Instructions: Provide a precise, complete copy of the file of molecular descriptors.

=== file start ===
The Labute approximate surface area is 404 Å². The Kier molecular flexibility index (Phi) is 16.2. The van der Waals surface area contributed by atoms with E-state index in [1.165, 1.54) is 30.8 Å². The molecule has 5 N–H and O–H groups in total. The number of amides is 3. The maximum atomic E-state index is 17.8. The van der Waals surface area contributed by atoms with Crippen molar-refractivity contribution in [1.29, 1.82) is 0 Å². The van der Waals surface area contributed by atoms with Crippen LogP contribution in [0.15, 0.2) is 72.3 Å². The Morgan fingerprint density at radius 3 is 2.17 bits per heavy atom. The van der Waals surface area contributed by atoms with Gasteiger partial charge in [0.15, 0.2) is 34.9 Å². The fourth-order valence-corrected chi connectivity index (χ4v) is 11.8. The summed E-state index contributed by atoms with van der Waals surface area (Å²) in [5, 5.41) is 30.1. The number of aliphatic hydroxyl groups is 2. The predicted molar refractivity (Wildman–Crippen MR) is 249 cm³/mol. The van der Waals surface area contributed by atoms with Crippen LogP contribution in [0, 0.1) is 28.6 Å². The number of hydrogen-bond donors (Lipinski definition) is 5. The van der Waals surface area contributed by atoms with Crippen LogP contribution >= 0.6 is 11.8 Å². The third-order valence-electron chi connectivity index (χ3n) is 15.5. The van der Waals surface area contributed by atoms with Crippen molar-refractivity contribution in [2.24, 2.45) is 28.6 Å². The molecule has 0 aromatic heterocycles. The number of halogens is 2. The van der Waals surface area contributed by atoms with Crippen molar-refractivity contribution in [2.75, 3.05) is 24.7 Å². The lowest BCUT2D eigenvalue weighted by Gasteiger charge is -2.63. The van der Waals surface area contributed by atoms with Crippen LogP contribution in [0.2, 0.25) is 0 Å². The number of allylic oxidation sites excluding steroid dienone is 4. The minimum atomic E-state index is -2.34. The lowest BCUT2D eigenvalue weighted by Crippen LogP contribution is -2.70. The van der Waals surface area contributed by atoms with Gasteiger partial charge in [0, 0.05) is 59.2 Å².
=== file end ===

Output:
The Labute approximate surface area is 404 Å². The Kier molecular flexibility index (Phi) is 16.2. The van der Waals surface area contributed by atoms with E-state index in [1.165, 1.54) is 30.8 Å². The molecule has 5 N–H and O–H groups in total. The number of amides is 3. The maximum atomic E-state index is 17.8. The van der Waals surface area contributed by atoms with Crippen molar-refractivity contribution in [1.29, 1.82) is 0 Å². The van der Waals surface area contributed by atoms with Crippen LogP contribution in [0.15, 0.2) is 72.3 Å². The Morgan fingerprint density at radius 3 is 2.17 bits per heavy atom. The van der Waals surface area contributed by atoms with Gasteiger partial charge in [0.15, 0.2) is 34.9 Å². The fourth-order valence-corrected chi connectivity index (χ4v) is 11.8. The summed E-state index contributed by atoms with van der Waals surface area (Å²) in [5, 5.41) is 30.1. The number of aliphatic hydroxyl groups is 2. The predicted molar refractivity (Wildman–Crippen MR) is 249 cm³/mol. The van der Waals surface area contributed by atoms with Crippen LogP contribution in [0, 0.1) is 28.6 Å². The number of hydrogen-bond donors (Lipinski definition) is 5. The van der Waals surface area contributed by atoms with Crippen LogP contribution >= 0.6 is 11.8 Å². The third-order valence-electron chi connectivity index (χ3n) is 15.5. The van der Waals surface area contributed by atoms with Crippen molar-refractivity contribution in [2.24, 2.45) is 28.6 Å². The molecule has 0 aromatic heterocycles. The number of halogens is 2. The van der Waals surface area contributed by atoms with Crippen molar-refractivity contribution in [2.75, 3.05) is 24.7 Å². The lowest BCUT2D eigenvalue weighted by Gasteiger charge is -2.63. The van der Waals surface area contributed by atoms with Crippen LogP contribution in [0.2, 0.25) is 0 Å². The number of allylic oxidation sites excluding steroid dienone is 4. The minimum atomic E-state index is -2.34. The lowest BCUT2D eigenvalue weighted by Crippen LogP contribution is -2.70. The van der Waals surface area contributed by atoms with Gasteiger partial charge in [0, 0.05) is 59.2 Å².